Dignity in the Workplace: The Aspect of Moral Harassment and Concerns about the Adequacy of Greek Legislation (Published)
Dignity at work is related to a wide range of employment issues that face the basic and general question how employees are valued and respected as humans in the workplace. This paper focuses on the psychological and moral harassment, which is considered to be one of the most serious threats of employees’ dignity. First, it examines the broad concept of psychological and moral harassment and its various definitions. Then, it analyzes the legislative framework in Greece and traces the extent in which harassed employees are protected by the general provisions of the Greek Constitution, the Civil Code, the Labor Law, and the Penal Code, since there is no specific legislation regulating workplace harassment. Finally, this paper makes suggestions about the need for a specialized legal framework to be established regulating the psychological and moral harassment in the workplace and highlights the advantages of such an initiative.
This paper is a review of contemporary relativism as a human dignity problem. It began with a conceptual review and a wholesome analysis of the variables as contained. Relativism stipulates from the analysis made that moral principles are not universal, but contextual; thus, “members of one community do not fairly judge or reject certain conventional social practices. Relativism, in its most severe form, rejects the existence of valid cross-cultural criteria for assessing human rights policies and exempts from public scrutiny, certain differences in social norms and institutions. Relativism is a dynamic term whose philosophical origins lie in debates about relativism in science theory and language theory. Usually, relativism is presented in contrast to realism, which is the belief that what is real and true happens independently of the mind. Where epistemological, social, economic, and cognitive relativism of several different forms are present. It is widely reported that one aspect (e.g. moral principles, information, and meaning) relates to a particular context (e.g. the person subject, a society, or a language). Although cultural relativism provides sociology with a reflexive and critical method, political and moral conservatives continue to despair about the effect of cultural relativism on analytical discourse and the change away from the objective, measurable principles as the measure of all claims to reality. Nevertheless, some scholars have suggested that cultural relativism can be embraced without compromising a commitment to the concept of moral values, or human rights.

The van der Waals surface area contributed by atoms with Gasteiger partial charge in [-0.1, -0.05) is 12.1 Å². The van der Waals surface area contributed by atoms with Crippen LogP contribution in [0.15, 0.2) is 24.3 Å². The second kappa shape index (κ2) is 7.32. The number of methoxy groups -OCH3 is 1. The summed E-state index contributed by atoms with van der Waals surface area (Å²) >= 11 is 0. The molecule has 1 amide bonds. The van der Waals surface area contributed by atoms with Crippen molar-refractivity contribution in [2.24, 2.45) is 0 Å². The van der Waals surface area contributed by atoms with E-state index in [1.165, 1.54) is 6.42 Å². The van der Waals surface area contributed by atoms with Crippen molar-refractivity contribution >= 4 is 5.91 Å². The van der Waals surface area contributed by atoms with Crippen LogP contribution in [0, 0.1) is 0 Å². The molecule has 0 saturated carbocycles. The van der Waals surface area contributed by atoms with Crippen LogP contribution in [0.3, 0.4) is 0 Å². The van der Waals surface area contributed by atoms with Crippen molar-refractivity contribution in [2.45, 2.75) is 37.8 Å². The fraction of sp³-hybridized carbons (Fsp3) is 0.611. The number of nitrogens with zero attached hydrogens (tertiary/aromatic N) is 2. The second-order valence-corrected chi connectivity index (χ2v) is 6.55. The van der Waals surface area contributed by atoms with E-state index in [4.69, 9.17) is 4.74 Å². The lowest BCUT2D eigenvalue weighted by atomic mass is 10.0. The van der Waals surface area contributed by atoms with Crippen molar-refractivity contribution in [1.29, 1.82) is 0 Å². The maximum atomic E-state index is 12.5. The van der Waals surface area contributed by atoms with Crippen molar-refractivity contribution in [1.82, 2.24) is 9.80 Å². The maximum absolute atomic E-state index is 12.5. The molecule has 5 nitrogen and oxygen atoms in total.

In practical terms, religion and human rights are understood to be performing similar functions in respect of human development. The relationship between religion and human rights is on one side problematic and on the other, unavoidable in all parts of the world (as religion is a universal phenomenon). Broadly defined, religion involves what is sacred and transcends human knowledge. Human rights which seek to provide assorts of protection has also developed to received global attention. Human rights norms are inherently abstract ideals which depend on the visions and values of human communities to get its content and coherence. Traditional African concept of man emphasizes the spiritual dimension of human rights that must be heeded to. Western thought of ‘human rights’ seems to emphasise the ‘rights’ rather’ than the ‘human’. Human rights consist of two categories (human and rights) which need equal concentration. In view of this the paper explores the interaction of religious ideas and institutions in the wake to promote the rights of humans for sustainable development. Wherever religion appears to be a guiding principle in the lives of individuals and communities, it seems of obvious relevance to consider how it might be employed to further the course of equal rights for all. The paper objectively purports religion as an inherent condition of human lives which invariably provides the sources and scales of dignity and responsibility, respect and restitution that human rights need to survive and flourish